Members of the Human Race do not typically favor admitting weakness; on the contrary, people tend to be defensive, frequently are in denial—unaware of what remains dormant in the heart.

Peter, right before the crucifixion of Christ, was told by the Master that he soon would deny his Lord. Did Peter stop to consider what Jesus was communicating? Did the apostle say to himself, Jesus knows me better than I know myself—I’d better reflect upon His comments and take them seriously?

No! Instead he protested:

“Although all shall be offended, yet I will not.” Mark 14:29

In the book, The Desire of Ages, we read:

In the upper chamber (Peter) had declared, “I will lay down my life for Thy sake.” Jesus had warned him that he would, that very night, deny his Savior. Now Christ repeats the warning: “Verily I say unto thee, That this day, even in this night, before the cock crow twice, thou shalt deny Me thrice.” But Peter only “spake the more vehemently, If I should die with Thee, I will not deny Thee in anywise. Likewise also said they all.” Mark 14:29, 30, 31.

In their self-confidence they denied the repeated statement of Him who knew. They were unprepared for the test; when temptation should overtake them, they would understand their own weakness.

When Peter said he would follow his Lord to prison and to death, he meant it, every word of it; but he did not know himself. Hidden in his heart were elements of evil that circumstances would fan into life. Unless he was made conscious of his danger, these would prove his eternal ruin.

The Savior saw in him a self-love and assurance that would overbear even his love for Christ. Much of infirmity, of unmortified sin, carelessness of spirit, unsanctified temper, heedlessness in entering into temptation, had been revealed in his experience.

Christ’s solemn warning was a call to heart searching. Peter needed to distrust himself, and to have a deeper faith in Christ. Had he in humility received the warning, he would have appealed to the Shepherd of the flock to keep His sheep.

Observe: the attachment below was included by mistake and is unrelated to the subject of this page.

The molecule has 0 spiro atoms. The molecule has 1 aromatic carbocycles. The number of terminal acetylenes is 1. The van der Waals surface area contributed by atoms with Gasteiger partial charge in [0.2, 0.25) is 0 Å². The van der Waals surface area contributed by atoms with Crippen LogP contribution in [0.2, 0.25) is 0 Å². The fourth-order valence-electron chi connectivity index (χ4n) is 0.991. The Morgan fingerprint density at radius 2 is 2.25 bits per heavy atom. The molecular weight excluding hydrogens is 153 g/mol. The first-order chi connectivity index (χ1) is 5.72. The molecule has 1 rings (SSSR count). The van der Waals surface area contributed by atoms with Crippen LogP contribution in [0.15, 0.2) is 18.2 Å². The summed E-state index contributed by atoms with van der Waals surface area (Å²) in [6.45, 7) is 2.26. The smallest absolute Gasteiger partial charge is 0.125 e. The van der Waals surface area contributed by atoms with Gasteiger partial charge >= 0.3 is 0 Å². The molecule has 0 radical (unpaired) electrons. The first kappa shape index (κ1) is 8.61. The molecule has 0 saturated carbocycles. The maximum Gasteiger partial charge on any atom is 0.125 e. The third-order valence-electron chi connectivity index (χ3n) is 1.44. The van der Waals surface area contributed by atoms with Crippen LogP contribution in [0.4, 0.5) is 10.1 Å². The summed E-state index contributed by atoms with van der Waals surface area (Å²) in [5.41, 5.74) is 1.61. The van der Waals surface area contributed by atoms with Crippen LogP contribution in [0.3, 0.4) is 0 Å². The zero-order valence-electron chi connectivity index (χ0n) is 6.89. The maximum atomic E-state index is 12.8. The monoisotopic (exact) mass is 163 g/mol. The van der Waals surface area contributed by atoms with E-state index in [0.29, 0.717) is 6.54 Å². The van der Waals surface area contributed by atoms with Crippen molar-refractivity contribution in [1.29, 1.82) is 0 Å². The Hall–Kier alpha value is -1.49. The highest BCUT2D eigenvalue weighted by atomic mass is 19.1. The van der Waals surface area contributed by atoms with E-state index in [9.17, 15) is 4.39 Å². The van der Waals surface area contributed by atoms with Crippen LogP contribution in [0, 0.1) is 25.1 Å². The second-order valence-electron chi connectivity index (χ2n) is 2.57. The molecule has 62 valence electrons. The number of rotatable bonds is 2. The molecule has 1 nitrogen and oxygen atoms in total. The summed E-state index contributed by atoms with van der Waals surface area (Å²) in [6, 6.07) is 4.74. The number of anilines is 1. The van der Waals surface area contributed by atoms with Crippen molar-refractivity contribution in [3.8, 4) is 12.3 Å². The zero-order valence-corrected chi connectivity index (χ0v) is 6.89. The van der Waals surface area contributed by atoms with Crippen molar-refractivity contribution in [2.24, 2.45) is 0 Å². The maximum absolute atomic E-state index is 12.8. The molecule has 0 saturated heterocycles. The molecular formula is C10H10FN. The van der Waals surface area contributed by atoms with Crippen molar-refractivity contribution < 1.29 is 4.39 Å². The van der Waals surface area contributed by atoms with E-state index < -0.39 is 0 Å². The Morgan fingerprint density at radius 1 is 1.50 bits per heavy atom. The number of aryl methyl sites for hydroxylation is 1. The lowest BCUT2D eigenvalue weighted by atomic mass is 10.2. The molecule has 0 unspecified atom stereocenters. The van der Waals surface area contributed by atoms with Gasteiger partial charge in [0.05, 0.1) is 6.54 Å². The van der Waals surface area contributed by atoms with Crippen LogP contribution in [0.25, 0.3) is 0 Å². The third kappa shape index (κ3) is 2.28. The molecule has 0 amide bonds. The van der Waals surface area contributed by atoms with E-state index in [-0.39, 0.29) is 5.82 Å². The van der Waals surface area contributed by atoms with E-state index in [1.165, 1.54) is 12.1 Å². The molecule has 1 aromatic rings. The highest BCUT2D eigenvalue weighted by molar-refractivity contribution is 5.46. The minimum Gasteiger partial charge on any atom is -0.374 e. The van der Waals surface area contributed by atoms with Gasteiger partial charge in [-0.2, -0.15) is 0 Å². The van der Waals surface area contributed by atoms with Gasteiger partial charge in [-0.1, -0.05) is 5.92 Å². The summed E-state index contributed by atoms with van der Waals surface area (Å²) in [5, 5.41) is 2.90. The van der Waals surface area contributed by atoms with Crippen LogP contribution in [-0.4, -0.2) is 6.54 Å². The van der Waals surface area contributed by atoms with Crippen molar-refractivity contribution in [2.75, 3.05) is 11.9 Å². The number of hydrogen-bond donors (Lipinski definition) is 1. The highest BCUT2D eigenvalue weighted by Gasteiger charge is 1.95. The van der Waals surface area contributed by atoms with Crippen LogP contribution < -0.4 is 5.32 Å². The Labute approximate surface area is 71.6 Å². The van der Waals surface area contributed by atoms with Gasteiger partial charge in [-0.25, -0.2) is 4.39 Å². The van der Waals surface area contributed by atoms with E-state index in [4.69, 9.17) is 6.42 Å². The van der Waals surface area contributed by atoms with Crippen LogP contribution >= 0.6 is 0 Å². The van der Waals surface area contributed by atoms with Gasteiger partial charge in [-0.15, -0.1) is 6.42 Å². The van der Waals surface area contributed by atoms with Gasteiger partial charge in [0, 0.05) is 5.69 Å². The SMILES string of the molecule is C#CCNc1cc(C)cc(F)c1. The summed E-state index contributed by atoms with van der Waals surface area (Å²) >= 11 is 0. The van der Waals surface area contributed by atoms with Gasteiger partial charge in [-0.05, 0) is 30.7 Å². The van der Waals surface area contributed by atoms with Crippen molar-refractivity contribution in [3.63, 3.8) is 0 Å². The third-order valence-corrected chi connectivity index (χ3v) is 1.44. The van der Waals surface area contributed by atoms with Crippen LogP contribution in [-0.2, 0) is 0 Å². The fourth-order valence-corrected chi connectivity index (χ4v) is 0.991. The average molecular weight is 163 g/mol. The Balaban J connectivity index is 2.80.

When on the Sea of Galilee he was about to sink, he cried, “Lord, save me.” Matt. 14:30. Then the hand of Christ was outstretched to grasp his hand. So now if he had cried to Jesus, Save me from myself, he would have been kept.

But Peter felt that he was distrusted, and he thought it cruel. He was already offended, and he became more persistent in his self-confidence. E. G. White: The Desire of Ages.

How often do we quickly dismiss the wise counsel of those who have insights beyond our current comprehension—even taking offense when they warn us of possible dangers that could befall us if we should continue on a particular course of action?

Do we accept constructive criticism with grace, or does pride drive us to foolishly double down on our flawed reasoning?

Bear in mind I’m not referencing situations where some individuals may try, in knee-jerk fashion, to discourage us from pursuing a dream or goal.

Rather, when someone of insight shares their wise counsel, we should simply search our hearts–reflect…and be mindful of our potential shortcomings, weaknesses, prejudices and proclivities that, left unchecked, may carelessly lead us down a precarious path. When uncertain, ask God for wisdom:

But if any of you lacks wisdom, let him ask of God, who gives to all generously and without reproach, and it will be given to him.  –James 1:5

Particularly in times of stress and trial, denial and defensiveness–resulting from pride and blindness relative to our own imperfect hearts, may have disastrous consequences. The worst case scenario–eternal ruin–at best…our denial will result in less fulfilling lives, as we refuse to grow and change for the better.

Search me, O God, and know my heart; Try me and know my anxious thoughts; And see if there be any hurtful way in me, And lead me in the everlasting way. -Psalm 139:23, 24

 


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